Further evidence to your point ... I recently spoke to a group of K-12 Superintendents about the use of social spaces and new forms of digital expression and the questions focused on the "Dateline driven issues" ... namely invasion of privacy and net security for children. They asked me for practical advice on how to utilize YouTube (and other spaces) appropriately ... it was clear that the group had not worked to understand the tools these sites provide. They didn't understand that one could embed a video in a webpage so it wasn't surrounded by the "related videos" and other items on YouTube ... we talked about how to use these spaces so that we can minimize the fear and potential for problems. Just taking the time to talk through issues is a great first step.

KimW

YouTube might do it, but until they provide a service to Colleges and Universities which would provide a way to authenticate and store Penn State content then I don't think we can count on them. Penn State needs something they have some control over users and contents as they do with iTunes U and the Quicktime Streaming Server. Apple states Podcast Producer will work with a Quicktime Streaming Server and also iTunes U as well as it can re-encode Windows Media. All good points for here at Penn State. So is it that much easier than using current methods for producing podcasting to iTunes U (Garageband, iMovie, Audacity)?

Cole Camplese

@KimW It really is point and click simple to use Podcast Presenter ... essentially you launch the Capture application and press record. When you are done, you can walk away and the processing happens in the background. The part I haven't seen yet is how it can publish to multiple platforms ... the CLC team is still working on that part.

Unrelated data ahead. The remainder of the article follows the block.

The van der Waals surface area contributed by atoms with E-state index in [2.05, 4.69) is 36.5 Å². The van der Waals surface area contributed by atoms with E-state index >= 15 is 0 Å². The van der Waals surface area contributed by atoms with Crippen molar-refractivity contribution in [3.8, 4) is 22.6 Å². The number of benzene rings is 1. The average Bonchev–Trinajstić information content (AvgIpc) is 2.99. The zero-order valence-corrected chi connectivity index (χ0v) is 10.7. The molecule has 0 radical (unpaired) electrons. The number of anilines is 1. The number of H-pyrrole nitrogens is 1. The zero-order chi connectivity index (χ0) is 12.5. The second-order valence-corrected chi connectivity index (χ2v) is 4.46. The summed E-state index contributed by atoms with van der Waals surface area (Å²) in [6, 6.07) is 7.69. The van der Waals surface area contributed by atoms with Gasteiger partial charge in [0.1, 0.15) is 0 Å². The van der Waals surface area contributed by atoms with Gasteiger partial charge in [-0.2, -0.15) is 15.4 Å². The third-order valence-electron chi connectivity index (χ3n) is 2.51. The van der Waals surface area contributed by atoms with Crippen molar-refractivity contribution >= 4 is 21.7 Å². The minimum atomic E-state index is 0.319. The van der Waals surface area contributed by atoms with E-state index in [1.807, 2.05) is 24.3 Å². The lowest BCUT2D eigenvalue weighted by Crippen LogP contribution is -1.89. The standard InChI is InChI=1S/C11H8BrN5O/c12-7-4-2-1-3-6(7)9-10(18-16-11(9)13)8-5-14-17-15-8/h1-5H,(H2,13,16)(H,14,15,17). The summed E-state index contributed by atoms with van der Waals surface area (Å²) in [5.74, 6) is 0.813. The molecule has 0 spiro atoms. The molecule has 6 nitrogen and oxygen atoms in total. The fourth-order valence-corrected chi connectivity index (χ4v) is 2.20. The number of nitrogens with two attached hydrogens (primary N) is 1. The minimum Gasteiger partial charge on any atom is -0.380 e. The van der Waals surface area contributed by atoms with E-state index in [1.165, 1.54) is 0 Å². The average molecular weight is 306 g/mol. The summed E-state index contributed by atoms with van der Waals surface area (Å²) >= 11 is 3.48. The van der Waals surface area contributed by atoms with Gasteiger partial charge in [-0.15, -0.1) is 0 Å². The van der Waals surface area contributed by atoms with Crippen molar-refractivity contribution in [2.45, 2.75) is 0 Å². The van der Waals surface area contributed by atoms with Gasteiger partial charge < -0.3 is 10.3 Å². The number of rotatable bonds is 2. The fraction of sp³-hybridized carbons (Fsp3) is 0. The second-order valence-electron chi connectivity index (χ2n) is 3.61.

Julie Meyer

I think this is getting easier, if you have a mac. But out on campuses mac is like a curse word. It is wonderful having a Digital Commons locally, but I think we need to think about how this has become such a PC accepted place when rich media is so easily created if you have the right tools. Why do campus IT groups not support Mac if they are such a rich educational tool? If there were Macs on off campus locations more available there would be access to iSight, iLife, and the creation of rich media. Or the ability to capture right on youtube. We have had to do so many work-arounds because of the world being such a PC accepted place.

I think we also have to educate users on identity and what that means? Being at a graduate school campus there is a line down the middle with students, faculty, and staff either open or completely closed minded to the idea of posting a presentation to youtube to share with their instructor. And why do they not more clearly understand that they can create user groups of friends and family and protect assignments at a certain level if they are so not tolerant of an online presence. Or better yet, why aren't faculty setting an example when creating and posting rich media is becoming so easy?

I think the fears are coming out of lack of knowledge or will to develop their digital identity in a place that seems foreign to them. The media only shares stories of poor or bad experiences, but there is a generation coming that has had a digital identity from day one practically and it is our job to work with them and make sure they are knowledgeable of how powerful and useful this will be to their future.

chris

Have you folks looked at www.panopto.com? we are using their product right now and are THRILLED to pieces. This product made me a hero here. I can't get over how simple this is. We use the hosted version which is very inexpensive and DIRT simple.

Cole Camplese